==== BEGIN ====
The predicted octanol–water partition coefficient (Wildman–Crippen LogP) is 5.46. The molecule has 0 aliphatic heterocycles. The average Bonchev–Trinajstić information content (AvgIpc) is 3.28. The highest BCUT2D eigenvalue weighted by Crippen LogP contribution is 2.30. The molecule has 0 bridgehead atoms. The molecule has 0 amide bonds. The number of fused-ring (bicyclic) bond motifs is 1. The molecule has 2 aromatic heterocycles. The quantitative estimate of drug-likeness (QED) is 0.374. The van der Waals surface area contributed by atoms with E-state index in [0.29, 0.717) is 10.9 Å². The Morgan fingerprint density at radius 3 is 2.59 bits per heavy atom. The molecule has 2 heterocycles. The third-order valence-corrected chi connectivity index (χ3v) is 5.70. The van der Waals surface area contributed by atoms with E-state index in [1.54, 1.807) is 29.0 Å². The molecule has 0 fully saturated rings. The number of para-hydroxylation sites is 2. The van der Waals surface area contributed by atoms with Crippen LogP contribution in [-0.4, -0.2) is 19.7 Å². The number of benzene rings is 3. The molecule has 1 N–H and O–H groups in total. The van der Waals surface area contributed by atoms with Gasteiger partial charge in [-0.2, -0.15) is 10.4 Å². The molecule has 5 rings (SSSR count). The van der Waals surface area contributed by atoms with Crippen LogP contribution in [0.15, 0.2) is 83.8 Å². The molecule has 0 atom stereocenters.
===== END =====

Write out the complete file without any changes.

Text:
The predicted octanol–water partition coefficient (Wildman–Crippen LogP) is 5.46. The molecule has 0 aliphatic heterocycles. The average Bonchev–Trinajstić information content (AvgIpc) is 3.28. The highest BCUT2D eigenvalue weighted by Crippen LogP contribution is 2.30. The molecule has 0 bridgehead atoms. The molecule has 0 amide bonds. The number of fused-ring (bicyclic) bond motifs is 1. The molecule has 2 aromatic heterocycles. The quantitative estimate of drug-likeness (QED) is 0.374. The van der Waals surface area contributed by atoms with E-state index in [0.29, 0.717) is 10.9 Å². The Morgan fingerprint density at radius 3 is 2.59 bits per heavy atom. The molecule has 2 heterocycles. The third-order valence-corrected chi connectivity index (χ3v) is 5.70. The van der Waals surface area contributed by atoms with E-state index in [1.54, 1.807) is 29.0 Å². The molecule has 0 fully saturated rings. The number of para-hydroxylation sites is 2. The van der Waals surface area contributed by atoms with Crippen LogP contribution in [-0.4, -0.2) is 19.7 Å². The number of benzene rings is 3. The molecule has 1 N–H and O–H groups in total. The van der Waals surface area contributed by atoms with Gasteiger partial charge in [-0.2, -0.15) is 10.4 Å². The molecule has 5 rings (SSSR count). The van der Waals surface area contributed by atoms with Crippen LogP contribution in [0.15, 0.2) is 83.8 Å². The molecule has 0 atom stereocenters.